Building a version-controlled S3 file manager in Retool

Taimur Abdaal
Taimur Abdaal
Product, Growth, Writing

Apr 4, 2019

Amazon Web Services (AWS) launched in 2006 with a single offering — the Simple Storage Service (S3). It aimed to let anyone store and retrieve any amount of data, anytime, from anywhere. By any standards, S3 isn’t doing too badly — the number of objects stored on the service is now in the order of one quadrillion (1 followed by 15 zeroes).

In 2010, Amazon launched versioning for S3. When enabled, it automatically stores a version history for each file, letting you revert to previous states. Functionally, it’s like storing multiple copies of the same file. If you have 3 different versions of a 5GB file, you’ll be billed for 5GB x 3 = 15GB.

While many people use S3 to manually upload and manage static files, the S3 web UI isn’t great. Especially not when versioning is involved. S3 versioning also only applies on the bucket level — you can’t choose to version a subset of objects — a folder, say — in a bucket.

Retool can help solve these problems. We can set up versioning on a granular level within a non-versioned bucket, and build an interface to let us easily

  • Upload new files to S3
  • Update existing files in S3
  • Download historical versions of files in S3

Let’s build this together in 5 minutes. We’ll cover some Retool fundamentals (including the native S3 integration), as well as some of its more advanced features, like Transformers.

Versioning Overview

In a standard S3 bucket, let’s set up versioning within a single folder. We’ll call this folder retool-version-controlled (or your own folder name).

Our versioning system will work by appending a datetime string to the end of filenames, denoting the time of upload. For a particular file, say File.png, we might end up with 3 different versions in S3:

  • File.png__2018-04-01T12:34:56
  • File.png__2018-03-01T12:56:34
  • File.png__2018-02-01T00:00:00

To get the list above, we can filter our S3 files by the File.png__ prefix. To fetch the latest version, we can sort the list, descending alpha-numerically, and select its first member. And to fetch previous versions, we can simply select other members of the list.

Connecting to S3

Retool has a native integration with S3 to make it easier to interact with your files. For this walkthrough, you have two options for connecting to S3:

Use Retool’s demo S3 resource (30 secs)

Retool has a library of templates that come bundled with their own data sources:

  • Go to Retool’s S3 File Explorer template
  • Click the Use Template button
  • Follow the steps to clone the template

Click on the Retool logo in the top-left to go to your dashboard, and click the Create button to make a new app. Your S3 resource will be named [demo] S3 in your Retool apps.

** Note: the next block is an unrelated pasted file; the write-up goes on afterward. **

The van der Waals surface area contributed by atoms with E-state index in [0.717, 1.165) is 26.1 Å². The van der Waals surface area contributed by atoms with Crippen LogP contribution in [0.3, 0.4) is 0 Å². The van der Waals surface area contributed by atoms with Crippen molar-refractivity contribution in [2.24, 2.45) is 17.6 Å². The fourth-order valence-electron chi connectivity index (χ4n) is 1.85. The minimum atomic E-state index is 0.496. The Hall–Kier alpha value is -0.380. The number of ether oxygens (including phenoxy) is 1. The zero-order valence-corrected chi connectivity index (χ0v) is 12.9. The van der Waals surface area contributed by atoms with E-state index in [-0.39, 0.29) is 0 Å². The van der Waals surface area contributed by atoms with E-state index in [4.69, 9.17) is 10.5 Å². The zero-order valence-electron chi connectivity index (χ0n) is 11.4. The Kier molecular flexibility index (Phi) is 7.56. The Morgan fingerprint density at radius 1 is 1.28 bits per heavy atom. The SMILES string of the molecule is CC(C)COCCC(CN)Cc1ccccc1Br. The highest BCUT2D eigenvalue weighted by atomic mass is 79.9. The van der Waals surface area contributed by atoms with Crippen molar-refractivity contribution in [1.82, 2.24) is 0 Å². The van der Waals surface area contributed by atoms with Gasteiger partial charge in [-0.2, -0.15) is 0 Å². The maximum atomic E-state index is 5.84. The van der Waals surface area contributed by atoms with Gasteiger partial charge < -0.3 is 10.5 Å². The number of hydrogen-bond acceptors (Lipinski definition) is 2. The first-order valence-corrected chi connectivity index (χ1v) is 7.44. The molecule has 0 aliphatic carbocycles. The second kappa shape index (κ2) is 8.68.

Connect to your own S3 instance (5 mins)

  • Go to Resources > Add > Amazon S3
  • Enter your S3 credentials. The Label field will set the name of your S3 resource in your Retool apps.
  • Follow the instructions here to configure your S3 account

Click on the Retool logo in the top-left to go to your dashboard, and click the Create button to make a new app.

Listing Files from S3

Retool lets you read and write to any data source using Queries. The native S3 integration makes it easy to interact with the S3 API.

  • Go to the Query Editor at the bottom of the screen, and change query1 to use the your S3 resource.
  • Under “S3 Action”, select List all files in bucket.
  • Under “Prefix to filter results”, enter retool-version-controlled/ (or your own S3 folder name).
  • Press Preview to check that your query works, and press Save.
  • Double-click on query1 and rename it to something more descriptive, like listAllFiles.

Let’s show our file list in a table.

  • Drag on a Table from the Components list on the left-hand side.
  • In the table’s Data field, enter {{}}.

Your table should now display a list of files in the S3 folder we specified above. We now need a way to upload new files to the folder. We now need a way to upload new files to the folder.

Uploading Files to S3

Retool comes with a component specifically for uploading files to S3: the File Picker. We want to be able to select a file, set the S3 file name, and then upload it to S3. We’ll use a Text Input to let the user set the file name, and a Button to trigger the actual file upload to S3.

  • Drag on a File Picker from the Components list on the left-hand-side.
  • Do the same for a Text Input and Button component.
  • Click on the Text Input and set its Default Value to be {{filepicker1.file ? : ''}}. If there’s a file selected, this will automatically fill the Text Input with the file name. If not, it won’t.
  • Double-click on textinput1 and rename it to something more descriptive, like fileName.

You can test whether (3) worked by clicking on your File Picker component twice (once to select it, and once to trigger it), and selecting a file. The Text Input should show the file name, but you can still customize it.

So far we’ve got the components we need. Next, we need to create the query that actually uploads our files:

  • Go to the Query Editor at the bottom of the screen, and press New Query. Use the Resource dropdown to select the [demo] S3 resource (or your own).
  • Under “S3 Action”, select Upload Data.
  • Set the “Export File Type” to Binary.
  • Set the “Upload File Name” to retool-version-controlled/{{fileName.value}}. This will fetch the current value of your text input, and will update dynamically.
  • Set the “Upload Data” to {{filepicker1}}. This will automatically retrieve the selected file in your File Picker, and extract its binary data.

After an upload, we’d like to refresh the files list in our table to include our new file.